I’d love to take a few days to read and write about interesting thinking on mass torts and claims resolution issues. But that’s not possible right now. I do, however, have time to urge readers to spend some time on the November and December posts at the Mass Tort Litigation Blog.

At the blog, you will find lots of interesting thinking and writing, including open-minded thinking on where we are and what’s ahead. Specifically, lots of defense side people today are busy praising and/or asking for the demise of tort-related class actions. That may be a great outcome to preclude “greenmail” settlements forced simply by the size of an aggregated risk, as Judge Posner explained years ago in the Rhone-Poulenc litigation. But as a couple of the posts point out, the world outside class actions may be worse as companies take repeated, major hits in individual cases. Thus, smoking verdicts post-Engle and two recent Prempro verdicts are examples presented in recent posts. On the human side, real people face horrible diseases that can bring intense suffering, mental and physical disability, and death.
What about individual trials – is that the answer ? Not really, for many reasons for both sides. Indeed, the individual trial process drives Wall Street and companies crazy because they want predictable cash flow, but they cannot obtain consistency with myriad trials. The result ? Stock price goes way down, and so management looks for a way to get back to cash flow certainty. Chapter 11 often becomes the answer, and that’s a mixed bag at best. Today, all sides (plaintiffs, futures representatives, defendants, and insurers, plus judges) are involved in creating some real public policy travesties in chapter 11 asbestos bankruptcies. Why ?Because for many reasons, the various sides mainly take short-term views and do what’s expedient to get to a resolution “for this case.”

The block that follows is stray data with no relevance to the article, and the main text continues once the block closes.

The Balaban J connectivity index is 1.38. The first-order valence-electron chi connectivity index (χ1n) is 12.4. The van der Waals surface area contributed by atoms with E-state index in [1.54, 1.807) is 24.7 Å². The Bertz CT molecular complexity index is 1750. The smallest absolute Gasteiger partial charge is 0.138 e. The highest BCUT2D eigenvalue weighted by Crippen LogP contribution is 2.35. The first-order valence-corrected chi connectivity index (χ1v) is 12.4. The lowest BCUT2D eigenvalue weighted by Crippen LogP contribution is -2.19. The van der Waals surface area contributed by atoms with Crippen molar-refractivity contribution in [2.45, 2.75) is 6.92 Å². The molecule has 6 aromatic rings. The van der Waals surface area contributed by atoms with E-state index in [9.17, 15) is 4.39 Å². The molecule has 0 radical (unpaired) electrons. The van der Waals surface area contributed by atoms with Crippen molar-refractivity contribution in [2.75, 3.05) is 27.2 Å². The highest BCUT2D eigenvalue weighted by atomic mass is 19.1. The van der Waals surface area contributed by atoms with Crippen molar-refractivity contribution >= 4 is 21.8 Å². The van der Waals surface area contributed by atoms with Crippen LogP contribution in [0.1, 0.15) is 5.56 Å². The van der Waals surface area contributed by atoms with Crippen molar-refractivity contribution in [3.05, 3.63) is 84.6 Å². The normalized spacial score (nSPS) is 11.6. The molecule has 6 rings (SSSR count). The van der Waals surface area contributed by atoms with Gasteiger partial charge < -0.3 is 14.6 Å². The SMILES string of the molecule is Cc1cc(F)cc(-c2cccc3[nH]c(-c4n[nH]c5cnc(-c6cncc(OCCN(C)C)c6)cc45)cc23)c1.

Huge new issues are ahead. Why ? For one, tort litigation is exploding around the globe, and will continue to do so as nations develop. Meanwhile, as science continues to move at a blistering pace, more and more causes and effects can be proven at the cellular level. Tragically, many cancer rates (not cancer death rates, but rates of disease) are soaring here in the US and around the globe. In addition, scientists are finding more problems, such as chemical-induced endocrine system disruption, and chemical-induced genomic changes that cause harms across multiple generations of humans and animals. Over time, there will be many more succesful claims for medical monitoring. And, now that science is exploding with new tools and new answers, the monitoring claims will result in requests for funds to pay for new research, and/or to pay for individual genomic therapy. Those payments will be large, but may less expensive than paying for intense suffering followed by disability or death. In short, over the next 20 years, there will be massive claims for massive injuries, and courts will be asked to resolve issues regarding whether there is “liability” (however that is defined), and will be asked to decide what to do when liability is proven or claims are settled.
So, that takes this all back to where this post started. If you want to look ahead in the world of mass torts, spend some time pondering some of the great posts and links at the Mass Tort blog. The blog is here. Enjoy.